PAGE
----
By: Nick McNaught
Thanksgiving is a holiday that promises the opportunity for overindulgence – a time for second (and third) helpings, rich foods, and the propensity toward sedentariness. It’s easy to get thrown off the healthy wagon while still enjoying the array, so it’s best to devise a strategy in navigating the day of eats and treats.
DO eat regular meals throughout the day as if it were any other. This will keep your metabolism working, and keep your eyes the same size as your stomach when it’s time to eat.
DON’T position yourself near the food table, especially the dessert. You will be prone to snacking, ingesting many more calories than you are aware of. It is common habit to munch away while socializing or out of boredom, so stay on the other side of the room.
DO first fill your plate with green beans, peas (& other veg), and turkey (remove the skin and go for white meat). Save a little room for the mashed potatoes and gravy, and do without the cranberry sauce. You should eat the meal in the same order, too. This will have you fill up on the most important macro-nutrients before looking to the carb comfort. Opt for pumpkin pie dessert, it’s lighter on the fat, however keep the slice size conservative.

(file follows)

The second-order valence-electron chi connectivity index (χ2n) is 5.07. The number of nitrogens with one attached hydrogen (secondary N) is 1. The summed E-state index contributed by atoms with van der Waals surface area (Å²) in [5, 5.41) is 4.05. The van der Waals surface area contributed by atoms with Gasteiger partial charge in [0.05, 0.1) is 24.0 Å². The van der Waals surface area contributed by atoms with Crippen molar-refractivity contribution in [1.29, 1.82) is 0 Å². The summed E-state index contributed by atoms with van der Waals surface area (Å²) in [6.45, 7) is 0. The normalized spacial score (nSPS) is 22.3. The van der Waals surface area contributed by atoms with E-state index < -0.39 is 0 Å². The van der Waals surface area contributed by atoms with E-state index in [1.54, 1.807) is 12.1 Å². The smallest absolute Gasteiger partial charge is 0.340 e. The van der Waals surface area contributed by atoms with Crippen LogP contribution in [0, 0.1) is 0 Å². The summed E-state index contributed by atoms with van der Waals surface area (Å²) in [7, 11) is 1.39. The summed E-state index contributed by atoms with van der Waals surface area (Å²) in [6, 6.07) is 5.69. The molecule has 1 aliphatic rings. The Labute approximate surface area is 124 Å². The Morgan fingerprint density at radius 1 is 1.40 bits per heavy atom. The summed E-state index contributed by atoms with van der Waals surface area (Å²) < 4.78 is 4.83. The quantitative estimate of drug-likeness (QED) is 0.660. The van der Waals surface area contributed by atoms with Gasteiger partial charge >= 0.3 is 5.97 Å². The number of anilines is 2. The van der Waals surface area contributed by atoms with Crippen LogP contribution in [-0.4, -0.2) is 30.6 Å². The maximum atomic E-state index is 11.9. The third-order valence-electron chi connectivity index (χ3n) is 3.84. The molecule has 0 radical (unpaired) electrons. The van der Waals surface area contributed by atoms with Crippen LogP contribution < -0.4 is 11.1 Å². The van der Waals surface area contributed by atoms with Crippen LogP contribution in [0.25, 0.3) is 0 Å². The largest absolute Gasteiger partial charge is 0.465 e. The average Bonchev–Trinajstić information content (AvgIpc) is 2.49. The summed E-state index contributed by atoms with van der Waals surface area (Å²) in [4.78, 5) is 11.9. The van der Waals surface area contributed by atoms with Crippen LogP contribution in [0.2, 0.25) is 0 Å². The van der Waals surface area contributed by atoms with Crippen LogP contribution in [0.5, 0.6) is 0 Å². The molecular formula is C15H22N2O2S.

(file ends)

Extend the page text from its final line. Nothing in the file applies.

DON’T allow yourself to fall victim to the slippery slope. Enjoy the beefed up festive recipes, but then get back on track the next day with the regular dietary routine. It is difficult to leave it at just one meal, and not crave the sodium and sweeter flavors. Don’t take leftovers home.
DO exercise prior. Create a calorie deficit before tucking into ‘the big meal.’ Whether it’s a workout at the gym, or a big walk with family, burn some calories to make the room! A long walk after dinner is a great way to combat the effect of the meal and the impending lethargy.
DON’T drink too much alcohol. Alcoholic beverages have lots of excess calories and the food is already loaded with plenty of those. Enjoy a glass of wine with dinner, but consume twice as much water to stay hydrated and minimize consequences.
It is important to keep in mind that Thanksgiving is a time to revel in family, warmth, and fall’s bountiful harvest. Don’t deny yourself these special moments by placing unrealistic restrictions. Stick with simple guidelines: portion control, exercise the day of, and get back on track.
Nick McNaught is one of the top health and wellness figures in Toronto, and a prominent personality among the fitness industry. Nick combines his passions, helping others and health, with successful careers as an elite trainer and owner of www.fuelfoods.com. He walks the walk, as a former North American Pro fitness model champion. Nick has made several appearances on Etalk, CTV, and been featured in more than 10 magazines and newspapers.